2,000 days since the Rangers destroy the Orioles, 30-3, setting modern records for biggest margin of victory and most runs scored in one game.
3,000 days since Nintendo buys over 50 percent of the Seattle Mariners after spending $67 million to acquire the shares of the former company president.
4,000 days since Jeff Kent breaks his thumb, claiming he was “washing his truck” at the time. Soon the world learns that he was actually doing stunts on his motorcycle when he wiped out. Oops.
4,000 days since Boston fires GM Dan Duquette. Mike Port becomes the interim GM.
5,000 days since Carlos Beltran enjoys his first multi-home run game.
5,000 days since Vinny Castilla hits three homers in one game.
7,000 days since Florida drafts Antonio Alfonseca from the Expos in a minor league draft.
9,000 days since Will Clark has his best game according to WPA: 1.133 WPA by going 4-for-5 with two doubles and a homer for seven RBIs in the Giants' 8-7 win over San Diego.
15,000 days since Mike Lieberthal is born.
20,000 days since Walt Terrell is born.
25,000 days since Brooklyn releases former Pirates star Paul Waner. The Yankees sign Waner this same day.
40,000 days since Cleveland forfeits to the Tigers when umpire Tom Connolly ignores complaints by Indians manager Nap Lajoie that the ball should be taken out of play. Angered by Connolly’s deaf ear, Lajoie throws it into the stands, and thus the forfeit.
40,000 days since Iron Man Joe McGinnity of the Giants win both ends of a doubleheader, 6-1 and 4-3, over the Dodgers.
Also, at some point today it’ll be 1,000,000,000 seconds since Nolan Ryan issues his 1,777th career base on balls, passing up Early Wynn as all-time baseball champion in this stat.
1887 Ray Collins is born. He’ll win 20 games for the 1914 Red Sox and then blow his arm out.
1900 Baltimore, an NL franchise on the verge of extinction, sells John McGraw and Wilbert Robinson.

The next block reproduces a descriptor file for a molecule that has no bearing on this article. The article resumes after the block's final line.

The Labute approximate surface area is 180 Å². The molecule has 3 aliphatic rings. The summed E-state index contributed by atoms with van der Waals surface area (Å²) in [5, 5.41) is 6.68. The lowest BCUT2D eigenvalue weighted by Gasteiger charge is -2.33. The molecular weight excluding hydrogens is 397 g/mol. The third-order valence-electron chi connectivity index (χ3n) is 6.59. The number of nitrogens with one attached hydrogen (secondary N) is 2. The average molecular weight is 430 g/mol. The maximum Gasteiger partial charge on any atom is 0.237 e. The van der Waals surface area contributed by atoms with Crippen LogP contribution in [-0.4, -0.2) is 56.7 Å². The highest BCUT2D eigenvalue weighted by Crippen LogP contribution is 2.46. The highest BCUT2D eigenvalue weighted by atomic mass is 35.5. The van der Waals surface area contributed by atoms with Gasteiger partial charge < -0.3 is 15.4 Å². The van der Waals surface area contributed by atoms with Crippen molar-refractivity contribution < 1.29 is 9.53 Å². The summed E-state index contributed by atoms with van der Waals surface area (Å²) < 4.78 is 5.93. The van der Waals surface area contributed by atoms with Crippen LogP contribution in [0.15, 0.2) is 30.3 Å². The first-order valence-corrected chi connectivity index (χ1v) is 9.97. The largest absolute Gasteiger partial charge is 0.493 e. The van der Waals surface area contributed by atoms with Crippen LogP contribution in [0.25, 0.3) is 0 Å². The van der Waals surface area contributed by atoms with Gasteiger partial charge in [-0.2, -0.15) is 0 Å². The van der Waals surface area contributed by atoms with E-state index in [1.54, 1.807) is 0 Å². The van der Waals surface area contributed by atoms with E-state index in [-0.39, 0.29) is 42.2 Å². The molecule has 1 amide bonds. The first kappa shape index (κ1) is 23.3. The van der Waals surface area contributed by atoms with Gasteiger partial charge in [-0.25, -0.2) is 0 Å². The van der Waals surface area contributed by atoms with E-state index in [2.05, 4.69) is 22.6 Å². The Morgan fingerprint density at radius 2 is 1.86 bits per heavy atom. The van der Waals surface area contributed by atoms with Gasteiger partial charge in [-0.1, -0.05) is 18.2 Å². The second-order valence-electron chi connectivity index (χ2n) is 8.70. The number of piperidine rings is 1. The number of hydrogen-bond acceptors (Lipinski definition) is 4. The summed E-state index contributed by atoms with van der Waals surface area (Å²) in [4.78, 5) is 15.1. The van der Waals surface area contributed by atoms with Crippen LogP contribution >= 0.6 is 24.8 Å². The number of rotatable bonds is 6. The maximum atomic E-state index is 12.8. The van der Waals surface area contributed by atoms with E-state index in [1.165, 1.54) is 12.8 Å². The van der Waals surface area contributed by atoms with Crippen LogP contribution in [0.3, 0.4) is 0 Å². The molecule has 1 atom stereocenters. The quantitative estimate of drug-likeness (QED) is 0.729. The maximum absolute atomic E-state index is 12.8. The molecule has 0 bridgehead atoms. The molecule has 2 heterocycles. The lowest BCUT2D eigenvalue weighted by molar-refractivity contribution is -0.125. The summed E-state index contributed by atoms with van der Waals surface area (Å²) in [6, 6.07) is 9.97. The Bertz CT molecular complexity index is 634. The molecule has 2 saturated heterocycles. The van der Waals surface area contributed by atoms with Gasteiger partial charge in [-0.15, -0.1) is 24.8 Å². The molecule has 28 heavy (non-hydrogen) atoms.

1900 The Boston Braves purchase Bill Dineen, Buck Freeman, and Shad Barry from the Washington club about to be contracted in the NL.
1901 Star third baseman Jimmy Collins jumps from the Braves to the crosstown Red Sox.
1904 The Cardinals purchase future Hall of Fame first baseman Jake Beckley from the Reds.
1911 The Yankees trade Jimmy Austin and Frank LaPorte to the Browns for Roy Hartzell and cash.
1914 The Cubs trade longtime star second baseman Johnny Evers to the Braves.
1915 The Giants object to plans by the International League to place a club in the Bronx.
1916 After two years in Cleveland, the American Association’s Mud Hens move back to Toledo. They were very good in the AA at the time while the Indians were bad, causing the minor league team to out-draw the major league club in the same town.
1918 The Red Sox name Ed Barrow their new manager, making him one of the few 20th-century people who never played baseball to become a skipper. He’ll guide the Red Sox to a world title this year but then become a Hall of Fame front-office executive.
1923 Judge Emil Fuchs and two associated buy the Braves for $350,000.
1923 The Dodgers trade Clarence Mitchell, one of the few remaining legal spitballers, to the Phillies.
1928 The Giants trade Burleigh Grimes, who will later be the last legal spitballer, to the Pirates for Vic Aldridge.
1932 The Giants sign aging Cuban pitcher Dolf Luque.
1934 The Cardinals purchase veteran pitcher Flint Rhem from the Phillies.